By Jena Ardell
By Jesse Sendejas Jr.
By Katherine Turman
By Steve Weinstein
By Araceli Cruz
By Gili Malinsky
By Michael Atkinson
By Luke Winkie
In the early 1970s, while the domestic rock landscape was a smoldering ruin, certain adventurous and/or elitist listeners turned to Germany. The music of Can, Amon Düül II, and Kraftwerk, among others, fascinated with its reliance on electronics and independence from the blues roots of the U.S./U.K. axis.
One of the most esteemed of these shadowy bands was Faust. The cosmetics of packaging added to the group's allure: Its first, self-titled LP was initially pressed on clear vinyl with a silver embossed label, and housed inside a clear plastic cover along with a clear plastic insert sheet. A clear CD is technically impossible, but at least Collectors' Choice Music has finally made Faust and its follow-up, So Far, availableboth on the same discas non-imports. (Obsessives can find these and much more Faustmusik on an imported five-CD box from Recommended.)
Nearly 30 years later, the band sounds of its time in being ahead of its time. The first album opens with lifts from Beatles and Rolling Stones recordings; you can't find earlier sampling outside of Dickie Goodman novelties. For many, though, Faust's audio cut-and-paste will conjure images of Frank Zappa set loose in the Studio für elektronische Musik des Westdeutschen Rundfunks. But unlike curdled cynic Zappa, Faust maintain an optimistic soundmust be all those major chords. It also helps that the infrequent lyrics are almost all in Dada English.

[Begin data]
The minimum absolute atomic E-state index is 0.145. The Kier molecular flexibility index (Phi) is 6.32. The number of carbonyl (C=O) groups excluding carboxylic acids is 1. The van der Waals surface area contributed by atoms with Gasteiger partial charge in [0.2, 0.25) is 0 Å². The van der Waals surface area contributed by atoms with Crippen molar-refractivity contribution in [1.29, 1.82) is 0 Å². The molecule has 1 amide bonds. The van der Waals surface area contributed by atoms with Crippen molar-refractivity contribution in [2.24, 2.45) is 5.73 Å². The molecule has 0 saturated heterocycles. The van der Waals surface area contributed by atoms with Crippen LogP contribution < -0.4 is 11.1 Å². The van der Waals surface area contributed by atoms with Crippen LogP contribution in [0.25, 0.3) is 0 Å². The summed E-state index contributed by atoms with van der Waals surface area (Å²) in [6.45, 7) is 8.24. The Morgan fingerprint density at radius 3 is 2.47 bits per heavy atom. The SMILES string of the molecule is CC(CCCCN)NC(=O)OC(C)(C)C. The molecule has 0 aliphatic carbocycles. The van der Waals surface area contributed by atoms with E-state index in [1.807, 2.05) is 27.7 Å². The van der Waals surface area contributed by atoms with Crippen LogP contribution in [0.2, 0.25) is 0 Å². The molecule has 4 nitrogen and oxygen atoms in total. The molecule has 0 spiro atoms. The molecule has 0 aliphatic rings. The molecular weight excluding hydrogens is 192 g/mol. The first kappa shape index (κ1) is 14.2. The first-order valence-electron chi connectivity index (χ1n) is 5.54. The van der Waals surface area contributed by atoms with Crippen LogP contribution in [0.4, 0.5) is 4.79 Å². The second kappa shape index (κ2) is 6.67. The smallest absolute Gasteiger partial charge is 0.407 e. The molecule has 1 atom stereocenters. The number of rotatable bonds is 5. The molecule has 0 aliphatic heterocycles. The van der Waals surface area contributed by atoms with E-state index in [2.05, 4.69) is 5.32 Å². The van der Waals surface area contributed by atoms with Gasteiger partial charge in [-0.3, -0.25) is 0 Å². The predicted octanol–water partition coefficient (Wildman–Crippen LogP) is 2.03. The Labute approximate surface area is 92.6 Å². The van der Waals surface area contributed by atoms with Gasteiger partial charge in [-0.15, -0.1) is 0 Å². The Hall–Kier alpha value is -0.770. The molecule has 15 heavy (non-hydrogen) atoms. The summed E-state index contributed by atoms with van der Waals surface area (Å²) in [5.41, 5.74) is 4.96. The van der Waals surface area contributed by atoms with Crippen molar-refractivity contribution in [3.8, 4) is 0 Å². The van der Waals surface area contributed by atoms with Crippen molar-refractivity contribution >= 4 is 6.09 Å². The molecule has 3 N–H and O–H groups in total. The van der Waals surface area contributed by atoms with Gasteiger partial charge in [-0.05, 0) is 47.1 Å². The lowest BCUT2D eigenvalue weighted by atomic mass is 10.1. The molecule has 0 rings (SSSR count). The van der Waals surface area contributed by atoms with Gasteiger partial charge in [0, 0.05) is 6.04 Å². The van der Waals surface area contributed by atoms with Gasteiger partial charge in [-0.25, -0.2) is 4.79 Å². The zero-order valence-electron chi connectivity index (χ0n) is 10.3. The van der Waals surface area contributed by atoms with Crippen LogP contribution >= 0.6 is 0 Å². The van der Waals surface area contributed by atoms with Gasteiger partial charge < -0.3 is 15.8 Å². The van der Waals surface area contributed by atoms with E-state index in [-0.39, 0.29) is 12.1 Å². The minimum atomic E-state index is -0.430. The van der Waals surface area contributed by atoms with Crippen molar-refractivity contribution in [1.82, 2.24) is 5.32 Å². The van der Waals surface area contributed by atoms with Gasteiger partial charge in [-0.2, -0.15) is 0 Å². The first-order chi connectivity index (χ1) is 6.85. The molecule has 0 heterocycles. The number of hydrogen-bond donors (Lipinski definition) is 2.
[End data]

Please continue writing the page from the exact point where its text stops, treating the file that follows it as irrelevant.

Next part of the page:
Post-hippie one-chord jams betray a minimalist influence. That Faust in turn were influential goes without saying: Their free-form approach bears the seeds of skronk. But paradoxically, compared to the technology now employed in mainstream pop, these are veritable field recordings. For all the then high-tech overlay, this is still the sound of a groupalbeit from another time, another place.